By Susanna Speier
Denver Private Investigator
With 8.4 breweries per capita (Colorado is third in the nation) Denver distilleries are no anomaly. Given the mile high city's epic frontier, crime and bootlegger history, however it is surprising that Detective and film noir themed parties are as rare as grizzly bear sightings.
You'll be able to catch one of those rare opportunities on Saturday, July 8th when the Clifford Still Museum hosts DiSTILLed: Noir. The theme draws inspiration from Shade: Clyfford Still/Mark Bradford, an exhibit they are running in collaboration with the Denver Art Museum.
The invitation encourages participants to "dress in your noir best" which may actually make this the best private investigator date night event in the city's post-speakeasy history. The party will also include blackout poetry (popularized by the writer Austin Kleon) and a detail detective game to play in the galleries.
Tickets cost $15 in advance and $20 at the door. As well as getting you access to the party and galleries, entry includes two bands (one of them is blues) spinning spiral video projections, a cash bar with a selection of locally brewed gin, beer and vodka. There will also be a selection of Filipino food and Sleuths with a sweet tooth can hover by the candy station!
The Clyfford Still museum is located at:
1250 Bannock Street
Denver, CO 80204
DiSTILLed Noir takes place Saturday, July 8th from 7:00 pm to 11:00 pm.
Advanced tickets available on the website.
For discounted parking garages near the Museum, guests may use Parking Panda and the promotion code: CLYFFORD15. Metered street parking is also available. Bike racks are located on the south side of the Museum.
If you're planning to drive in from Wyoming, Ft Collins, Boulder, Louisville or Westminster click here for directions. If you're coming from Colorado Springs, Monument, Castle Rock, Centennial, Parker, Lone Tree, Englewood other places south of Denver, drive north on I-25 to the Lincoln-Broadway exit (207).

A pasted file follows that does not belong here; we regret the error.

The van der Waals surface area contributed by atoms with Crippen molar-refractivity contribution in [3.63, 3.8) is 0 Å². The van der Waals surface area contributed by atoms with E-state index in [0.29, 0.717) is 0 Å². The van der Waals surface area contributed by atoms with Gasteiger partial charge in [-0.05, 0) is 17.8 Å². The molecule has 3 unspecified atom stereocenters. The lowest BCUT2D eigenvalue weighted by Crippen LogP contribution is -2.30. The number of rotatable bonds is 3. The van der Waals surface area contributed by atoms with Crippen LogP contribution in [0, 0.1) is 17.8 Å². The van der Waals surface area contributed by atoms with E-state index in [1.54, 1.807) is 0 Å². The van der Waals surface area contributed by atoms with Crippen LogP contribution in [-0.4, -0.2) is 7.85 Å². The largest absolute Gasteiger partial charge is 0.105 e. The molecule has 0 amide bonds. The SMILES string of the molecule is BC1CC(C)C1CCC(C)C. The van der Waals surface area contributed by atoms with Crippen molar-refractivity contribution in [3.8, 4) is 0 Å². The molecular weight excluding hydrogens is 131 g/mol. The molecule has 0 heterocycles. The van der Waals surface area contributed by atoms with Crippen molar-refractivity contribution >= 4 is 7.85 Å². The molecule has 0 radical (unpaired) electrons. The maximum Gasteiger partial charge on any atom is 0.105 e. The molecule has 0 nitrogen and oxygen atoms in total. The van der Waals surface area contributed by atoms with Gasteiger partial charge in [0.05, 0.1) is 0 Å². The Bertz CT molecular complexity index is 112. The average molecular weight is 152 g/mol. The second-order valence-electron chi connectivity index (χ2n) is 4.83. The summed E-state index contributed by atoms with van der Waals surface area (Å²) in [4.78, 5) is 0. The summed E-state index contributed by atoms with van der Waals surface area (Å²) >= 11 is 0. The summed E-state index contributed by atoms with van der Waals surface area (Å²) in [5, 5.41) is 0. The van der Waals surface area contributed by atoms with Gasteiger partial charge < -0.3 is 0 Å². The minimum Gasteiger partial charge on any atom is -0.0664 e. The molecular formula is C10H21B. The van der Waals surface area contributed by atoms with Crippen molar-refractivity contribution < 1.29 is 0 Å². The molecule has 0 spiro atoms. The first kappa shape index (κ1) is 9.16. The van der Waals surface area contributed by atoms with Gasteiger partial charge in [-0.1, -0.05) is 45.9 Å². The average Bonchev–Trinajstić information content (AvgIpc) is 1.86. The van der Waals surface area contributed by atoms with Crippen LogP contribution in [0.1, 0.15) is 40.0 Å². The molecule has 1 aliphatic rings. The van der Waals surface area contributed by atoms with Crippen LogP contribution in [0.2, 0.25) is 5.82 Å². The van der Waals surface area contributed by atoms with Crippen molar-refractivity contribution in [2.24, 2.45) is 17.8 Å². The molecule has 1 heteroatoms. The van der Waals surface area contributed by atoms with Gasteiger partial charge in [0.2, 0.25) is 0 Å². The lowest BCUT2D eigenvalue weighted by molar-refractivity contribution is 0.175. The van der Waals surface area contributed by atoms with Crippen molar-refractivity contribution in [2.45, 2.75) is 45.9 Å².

Why Colorado private investigators need to see Wonder Woman at a Littleton or Sloans Lake Alamo Drafthouse
By Susanna Speier
Denver Private Investigator Blogger
Steve Trevor is not a private investigator. If you want to see an undercover operative in action, however --and you're also okay with a spy portrayal that is more fanciful than true-to-life-- Wonder Woman is the summer blockbuster that you can't miss.
Due to it's, so far, ginormous box office returns you'll find it playing in theater's all over Colorado, however, you need to see it at Littleton or Sloan's Lake Alamo Drafthouse before it leaves the theater on June 29th if you want to catch the pre-show reel that includes a fast forward foray through Steve Trevor's last several decades of undercover aviation espionage operations.
Trevor, who Wonder Woman's creator, Dr. William Moulton Marston, introduced in 1941, according to the Wonder Woman Wiki,was originally US Army Intelligence World War II officer going under cover as a Nazi pilot who crash landed on Paradise Island (the island's name was changed to Themyscira in 1987). You'll see several different versions of the origin story crash land the pre-show reel if you head to Alamo.
And if the pre-show clips aren't enough incentive to make the pilgrimage to Littleton or the Sloans Lake Alamo Drafthouse (which opened a little more than a month ago) then perhaps their full service lunch and dinner menus and full service cocktail cocktail bar will be. But if you miss that chance, no worries. It's playing at every other theater in Colorado.
Here's one more interesting investigator industry tie-in. In addition to being the world renowned research scientist who created Wonder Woman for DC Comics (which was short for "Detective Comics"), William Moulton Marston is also the credited creator of the systolic blood pressure test. The modern polygraph or, as it is more commonly known, "lie detector test" was later invented by John Augustus Larson with Marston's systolic blood pressure test as a vital component.
According to reviews of Jill Lepore's book, The Secret History of Wonder Woman, a lot of influences went into Wonder Woman's character including early suffragette images, his domestic partner, Olive Byrne --who wore two identical bracelets-- and the personality of Byrne's aunt, Margaret Sanger who was also the founder of Planned Parenthood.
Some elements from the comics and early TV versions, like Wonder Woman's invisible jet are also missing from the new movie. The magic lasso that compels people to tell the truth, however, plays a vital role in moving the movie plot forward and it's golden glow make it dazzling to watch. Especially in light of the fact that the lasso is the brainchild of one of the polygraph test creators.
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